Characterizing fault-plume intersection probability for geologic carbon sequestration risk assessment
Preston D. Jordan, Curtis M. Oldenburg, and Jean-Philippe Nicot
Leakage of CO2 out of the designated storage region via faults is a widely recognized concern for geologic carbon sequestration. The probability of such leakage can be separated into the probability of a plume encountering a fault and the probability of flow along such a fault. In the absence of deterministic fault location information, the first probability can be calculated from regional fault population statistics and modelling of the plume shape and size. In this study, fault statistical parameters were measured or estimated for WESTCARB’s Phase III pilot test injection in the San Joaquin Valley, California. Combining CO2 plume model predictions with estimated fault characteristics resulted in a 3% probability that the CO2 plume will encounter a fault fully offsetting the 180 m (590 ft) thick seal.The probability of leakage is lower, likely much lower, as faults with this offset are probably low-permeability features in this area.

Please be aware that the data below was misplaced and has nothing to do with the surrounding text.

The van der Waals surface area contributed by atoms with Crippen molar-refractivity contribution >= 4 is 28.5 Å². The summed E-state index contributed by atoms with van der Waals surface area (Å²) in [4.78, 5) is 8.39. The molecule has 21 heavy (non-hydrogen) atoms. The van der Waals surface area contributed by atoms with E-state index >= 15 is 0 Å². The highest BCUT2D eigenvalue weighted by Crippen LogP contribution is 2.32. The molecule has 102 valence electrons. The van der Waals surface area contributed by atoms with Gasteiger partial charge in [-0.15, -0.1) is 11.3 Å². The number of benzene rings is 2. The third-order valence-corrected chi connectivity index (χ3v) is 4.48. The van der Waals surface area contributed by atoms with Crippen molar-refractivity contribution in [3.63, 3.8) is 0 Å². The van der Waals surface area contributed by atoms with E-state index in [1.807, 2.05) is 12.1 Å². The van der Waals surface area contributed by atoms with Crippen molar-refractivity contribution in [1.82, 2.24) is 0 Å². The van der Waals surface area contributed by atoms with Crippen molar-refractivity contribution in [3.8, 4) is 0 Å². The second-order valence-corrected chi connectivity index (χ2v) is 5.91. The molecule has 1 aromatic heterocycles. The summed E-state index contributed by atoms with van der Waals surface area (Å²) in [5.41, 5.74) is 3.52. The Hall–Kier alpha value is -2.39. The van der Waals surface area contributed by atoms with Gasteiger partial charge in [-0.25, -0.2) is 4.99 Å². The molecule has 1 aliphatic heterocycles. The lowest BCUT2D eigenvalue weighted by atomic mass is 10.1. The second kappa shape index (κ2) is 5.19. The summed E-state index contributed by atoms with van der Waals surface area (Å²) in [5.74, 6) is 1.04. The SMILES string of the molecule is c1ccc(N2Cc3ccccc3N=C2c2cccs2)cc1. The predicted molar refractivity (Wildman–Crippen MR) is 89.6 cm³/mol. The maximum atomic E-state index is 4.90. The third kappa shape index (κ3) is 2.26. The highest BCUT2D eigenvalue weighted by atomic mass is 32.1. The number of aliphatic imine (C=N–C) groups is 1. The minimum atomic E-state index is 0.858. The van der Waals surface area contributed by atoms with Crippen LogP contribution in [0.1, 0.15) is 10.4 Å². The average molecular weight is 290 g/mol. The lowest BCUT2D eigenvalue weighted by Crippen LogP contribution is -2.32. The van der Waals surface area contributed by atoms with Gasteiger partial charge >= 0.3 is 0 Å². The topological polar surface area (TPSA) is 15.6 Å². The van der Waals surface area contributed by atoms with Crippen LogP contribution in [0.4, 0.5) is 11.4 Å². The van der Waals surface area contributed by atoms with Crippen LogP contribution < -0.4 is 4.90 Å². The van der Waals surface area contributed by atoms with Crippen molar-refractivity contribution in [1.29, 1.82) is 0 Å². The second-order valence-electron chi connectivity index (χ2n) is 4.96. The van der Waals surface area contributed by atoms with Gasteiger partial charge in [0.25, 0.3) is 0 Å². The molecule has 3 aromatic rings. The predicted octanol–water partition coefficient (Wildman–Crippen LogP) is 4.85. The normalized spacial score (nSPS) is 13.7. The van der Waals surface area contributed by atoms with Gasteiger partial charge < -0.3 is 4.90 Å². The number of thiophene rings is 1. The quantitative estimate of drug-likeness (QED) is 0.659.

© 2008 Elsevier B.V. All rights reserved.
Keywords: geologic carbon sequestation, fault leakage risk, fault encounter probability.
Source: Greenhouse Gas Control Technologies (GHGT) conference, 16-20 November 2008
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